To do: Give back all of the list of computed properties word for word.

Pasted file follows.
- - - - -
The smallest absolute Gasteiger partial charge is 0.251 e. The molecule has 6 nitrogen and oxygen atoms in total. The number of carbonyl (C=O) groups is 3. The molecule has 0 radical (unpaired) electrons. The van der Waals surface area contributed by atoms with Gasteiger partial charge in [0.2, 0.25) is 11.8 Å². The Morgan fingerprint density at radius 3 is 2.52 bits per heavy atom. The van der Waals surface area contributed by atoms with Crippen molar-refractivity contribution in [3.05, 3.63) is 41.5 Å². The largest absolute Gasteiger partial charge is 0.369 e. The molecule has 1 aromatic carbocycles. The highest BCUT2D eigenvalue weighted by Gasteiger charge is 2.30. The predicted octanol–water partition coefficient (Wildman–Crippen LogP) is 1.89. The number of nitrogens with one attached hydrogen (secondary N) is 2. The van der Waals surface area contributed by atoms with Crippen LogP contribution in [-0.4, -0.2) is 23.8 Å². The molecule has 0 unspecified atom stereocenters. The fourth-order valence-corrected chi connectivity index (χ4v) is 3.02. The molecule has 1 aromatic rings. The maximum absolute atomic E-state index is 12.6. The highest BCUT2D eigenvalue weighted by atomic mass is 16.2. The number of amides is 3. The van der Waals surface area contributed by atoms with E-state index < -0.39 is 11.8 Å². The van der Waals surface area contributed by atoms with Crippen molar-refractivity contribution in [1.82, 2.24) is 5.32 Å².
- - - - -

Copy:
The smallest absolute Gasteiger partial charge is 0.251 e. The molecule has 6 nitrogen and oxygen atoms in total. The number of carbonyl (C=O) groups is 3. The molecule has 0 radical (unpaired) electrons. The van der Waals surface area contributed by atoms with Gasteiger partial charge in [0.2, 0.25) is 11.8 Å². The Morgan fingerprint density at radius 3 is 2.52 bits per heavy atom. The van der Waals surface area contributed by atoms with Crippen molar-refractivity contribution in [3.05, 3.63) is 41.5 Å². The largest absolute Gasteiger partial charge is 0.369 e. The molecule has 1 aromatic carbocycles. The highest BCUT2D eigenvalue weighted by Gasteiger charge is 2.30. The predicted octanol–water partition coefficient (Wildman–Crippen LogP) is 1.89. The number of nitrogens with one attached hydrogen (secondary N) is 2. The van der Waals surface area contributed by atoms with Crippen LogP contribution in [-0.4, -0.2) is 23.8 Å². The molecule has 0 unspecified atom stereocenters. The fourth-order valence-corrected chi connectivity index (χ4v) is 3.02. The molecule has 1 aromatic rings. The maximum absolute atomic E-state index is 12.6. The highest BCUT2D eigenvalue weighted by atomic mass is 16.2. The number of amides is 3. The van der Waals surface area contributed by atoms with E-state index < -0.39 is 11.8 Å². The van der Waals surface area contributed by atoms with Crippen molar-refractivity contribution in [1.82, 2.24) is 5.32 Å².